The suspension’s tuned that way, too. It’s soft, near wallowy soft, but that’s part of what makes it so comfortable on the highway. There’s nothing about the Murano that makes it even remotely feel sporty. Even the steering, despite being super heavy, is simply something that you use to maneuver the vehicle and not for anything that’s remotely about enjoyment. Though, it does look good.
We cruised, and cruised, and cruised with the Murano. It just felt right. Out on the highway, fuel economy isn’t all that bad either. We managed to get 25 mpg combined, which is better than the EPA’s combined rating of 23 mpg.
This is where the Murano shines. Two-row SUVs don’t have the same family appeal as their three-row counterparts, so designers are free to have a little fun. Despite being four years old, the Murano still looks great. Other two-row, midsize SUVs have odd proportions, but Nissan got it right with this sweeping design. I’m really a fan of this lengthy bodyline that starts at the front headlight and sweeps and jukes its way to the back to connect with the rear taillight. With all of the creases and strokes, one could make the argument that the Murano’s exterior design is busy. Busy, in my eyes, is better than dull.
More importantly, the Murano strikes a good balance of being upscale and athletic in styling. There’s just enough chrome to give the appearance of an upscale vehicle without going overboard. It’s smartly placed, like on the grille, outlining the windows, on the front and rear bumper, and on a small portion of the doors. When used properly, chrome can help accent other design elements, like the blacked out D-pillar and rear spoiler.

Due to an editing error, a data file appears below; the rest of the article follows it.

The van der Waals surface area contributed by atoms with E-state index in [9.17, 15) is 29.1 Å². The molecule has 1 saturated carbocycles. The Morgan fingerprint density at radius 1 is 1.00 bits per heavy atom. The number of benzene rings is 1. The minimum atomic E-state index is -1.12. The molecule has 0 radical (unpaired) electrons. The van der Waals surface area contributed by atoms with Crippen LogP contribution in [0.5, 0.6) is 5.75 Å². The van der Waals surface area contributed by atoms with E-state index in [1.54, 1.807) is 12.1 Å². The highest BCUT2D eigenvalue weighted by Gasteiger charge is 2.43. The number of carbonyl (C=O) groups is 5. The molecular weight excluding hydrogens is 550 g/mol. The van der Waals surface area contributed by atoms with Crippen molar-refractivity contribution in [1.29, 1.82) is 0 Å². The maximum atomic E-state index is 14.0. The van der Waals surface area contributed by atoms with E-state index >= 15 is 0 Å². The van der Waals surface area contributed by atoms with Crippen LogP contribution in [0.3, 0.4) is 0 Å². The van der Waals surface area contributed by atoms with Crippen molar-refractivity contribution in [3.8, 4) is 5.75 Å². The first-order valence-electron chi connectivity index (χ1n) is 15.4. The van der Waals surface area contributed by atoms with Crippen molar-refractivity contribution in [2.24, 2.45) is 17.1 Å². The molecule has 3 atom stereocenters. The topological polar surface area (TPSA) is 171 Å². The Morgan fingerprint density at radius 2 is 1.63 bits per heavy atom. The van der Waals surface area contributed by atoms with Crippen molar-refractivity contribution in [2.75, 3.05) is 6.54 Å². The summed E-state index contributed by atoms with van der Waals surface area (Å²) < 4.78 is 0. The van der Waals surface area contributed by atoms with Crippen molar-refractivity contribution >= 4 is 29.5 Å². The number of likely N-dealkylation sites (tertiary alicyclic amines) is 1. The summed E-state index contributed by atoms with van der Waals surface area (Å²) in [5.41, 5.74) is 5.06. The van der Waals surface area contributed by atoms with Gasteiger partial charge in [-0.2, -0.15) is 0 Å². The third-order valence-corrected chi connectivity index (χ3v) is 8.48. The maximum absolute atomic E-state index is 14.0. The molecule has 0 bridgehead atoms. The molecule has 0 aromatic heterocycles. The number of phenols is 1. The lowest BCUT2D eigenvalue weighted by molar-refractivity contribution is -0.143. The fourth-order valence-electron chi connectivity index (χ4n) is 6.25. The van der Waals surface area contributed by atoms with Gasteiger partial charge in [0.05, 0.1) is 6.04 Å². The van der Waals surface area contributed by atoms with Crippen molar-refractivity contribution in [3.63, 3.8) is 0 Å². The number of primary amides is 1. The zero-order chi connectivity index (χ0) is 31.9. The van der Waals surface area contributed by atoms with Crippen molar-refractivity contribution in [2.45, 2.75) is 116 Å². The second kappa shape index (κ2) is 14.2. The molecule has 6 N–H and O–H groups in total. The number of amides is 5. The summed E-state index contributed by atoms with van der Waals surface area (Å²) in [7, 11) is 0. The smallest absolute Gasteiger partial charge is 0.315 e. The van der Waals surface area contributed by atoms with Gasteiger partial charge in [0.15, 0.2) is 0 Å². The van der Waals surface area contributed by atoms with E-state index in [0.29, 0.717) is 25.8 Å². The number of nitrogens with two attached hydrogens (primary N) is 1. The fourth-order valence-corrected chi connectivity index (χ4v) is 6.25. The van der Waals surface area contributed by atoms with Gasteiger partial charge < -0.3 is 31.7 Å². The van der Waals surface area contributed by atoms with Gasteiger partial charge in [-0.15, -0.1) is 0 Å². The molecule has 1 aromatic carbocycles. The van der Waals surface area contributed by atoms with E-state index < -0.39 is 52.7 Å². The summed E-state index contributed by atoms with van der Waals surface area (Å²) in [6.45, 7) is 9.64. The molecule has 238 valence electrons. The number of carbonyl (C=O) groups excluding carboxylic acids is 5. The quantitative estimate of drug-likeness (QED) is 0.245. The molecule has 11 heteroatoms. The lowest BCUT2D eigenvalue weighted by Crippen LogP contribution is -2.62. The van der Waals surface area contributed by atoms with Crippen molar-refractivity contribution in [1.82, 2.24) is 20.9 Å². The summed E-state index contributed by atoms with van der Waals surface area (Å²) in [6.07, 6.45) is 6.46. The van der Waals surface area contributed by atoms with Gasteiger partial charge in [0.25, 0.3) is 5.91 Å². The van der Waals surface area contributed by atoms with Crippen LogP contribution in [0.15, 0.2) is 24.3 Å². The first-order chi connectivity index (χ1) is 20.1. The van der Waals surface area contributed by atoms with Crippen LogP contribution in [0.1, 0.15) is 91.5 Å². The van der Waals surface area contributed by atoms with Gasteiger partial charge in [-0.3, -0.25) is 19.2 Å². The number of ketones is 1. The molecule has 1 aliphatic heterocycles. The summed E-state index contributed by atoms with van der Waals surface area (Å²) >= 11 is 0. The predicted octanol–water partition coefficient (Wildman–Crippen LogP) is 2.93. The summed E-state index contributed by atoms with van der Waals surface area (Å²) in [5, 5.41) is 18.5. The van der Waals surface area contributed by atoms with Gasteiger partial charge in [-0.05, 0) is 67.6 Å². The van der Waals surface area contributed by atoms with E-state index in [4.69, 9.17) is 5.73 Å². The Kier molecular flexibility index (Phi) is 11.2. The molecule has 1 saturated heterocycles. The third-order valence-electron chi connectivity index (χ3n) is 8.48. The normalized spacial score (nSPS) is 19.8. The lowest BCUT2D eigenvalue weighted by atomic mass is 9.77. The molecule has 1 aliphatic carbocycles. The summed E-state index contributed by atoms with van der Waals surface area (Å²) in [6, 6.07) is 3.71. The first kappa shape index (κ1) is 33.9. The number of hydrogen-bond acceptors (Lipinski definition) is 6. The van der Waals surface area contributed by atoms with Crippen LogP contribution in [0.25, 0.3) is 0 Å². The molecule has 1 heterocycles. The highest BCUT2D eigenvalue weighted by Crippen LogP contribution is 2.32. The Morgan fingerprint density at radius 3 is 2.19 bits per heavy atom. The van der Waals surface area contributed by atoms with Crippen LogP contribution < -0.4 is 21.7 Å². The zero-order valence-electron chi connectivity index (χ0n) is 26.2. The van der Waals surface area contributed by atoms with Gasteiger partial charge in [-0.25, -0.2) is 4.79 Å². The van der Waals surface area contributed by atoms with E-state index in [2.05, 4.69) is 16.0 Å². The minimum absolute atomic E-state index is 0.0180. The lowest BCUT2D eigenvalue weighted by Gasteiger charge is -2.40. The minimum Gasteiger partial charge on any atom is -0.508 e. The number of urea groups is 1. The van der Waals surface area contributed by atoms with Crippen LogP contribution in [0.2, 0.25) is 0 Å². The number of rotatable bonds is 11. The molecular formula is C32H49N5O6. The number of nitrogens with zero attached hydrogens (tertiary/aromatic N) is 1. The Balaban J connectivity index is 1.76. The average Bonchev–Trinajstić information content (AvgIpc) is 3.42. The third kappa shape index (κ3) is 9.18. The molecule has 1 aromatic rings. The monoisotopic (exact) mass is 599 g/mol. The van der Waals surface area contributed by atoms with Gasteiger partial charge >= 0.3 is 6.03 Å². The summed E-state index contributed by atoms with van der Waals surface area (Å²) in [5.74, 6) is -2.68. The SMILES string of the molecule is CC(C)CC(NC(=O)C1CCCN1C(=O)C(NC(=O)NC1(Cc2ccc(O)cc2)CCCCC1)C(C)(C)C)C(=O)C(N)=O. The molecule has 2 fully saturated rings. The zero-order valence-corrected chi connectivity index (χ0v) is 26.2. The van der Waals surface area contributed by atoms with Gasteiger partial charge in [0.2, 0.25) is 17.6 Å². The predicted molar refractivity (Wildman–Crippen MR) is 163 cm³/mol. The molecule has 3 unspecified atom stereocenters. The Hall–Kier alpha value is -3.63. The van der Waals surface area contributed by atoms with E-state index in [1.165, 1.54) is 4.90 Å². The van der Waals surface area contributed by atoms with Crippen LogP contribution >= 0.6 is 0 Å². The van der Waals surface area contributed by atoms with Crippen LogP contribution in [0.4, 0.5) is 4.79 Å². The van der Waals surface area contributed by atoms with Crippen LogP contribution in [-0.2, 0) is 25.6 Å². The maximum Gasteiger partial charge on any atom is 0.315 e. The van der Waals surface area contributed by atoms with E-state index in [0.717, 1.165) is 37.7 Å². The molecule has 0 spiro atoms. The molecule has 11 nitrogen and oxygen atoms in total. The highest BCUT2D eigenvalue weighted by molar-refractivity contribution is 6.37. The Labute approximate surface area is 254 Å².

Slight changes have been made to the Nissan Murano’s exterior, but you’d win a contest if you spotted them without any prior knowledge. There’s a more pronounced V-motion grille, refreshed LED lights, different wheel designs, and a few new exterior paint jobs. One of those paint schemes is Deep Blue Pearl, which is the color you see on this Murano. It’s fantastic. Blue’s one of my favorite colors on cars and this shade is spectacular. The V-shaped LED running lights are also marvelous. But not as fantastic as that shade of blue.
This being the top-of-the-line Platinum trim, it comes with all sorts of exterior features. A massive dual-pane panoramic moonroof, 20-inch wheels, a motion-activated liftgate, and heated exterior mirrors are standard. All good things that help justify the high price tag.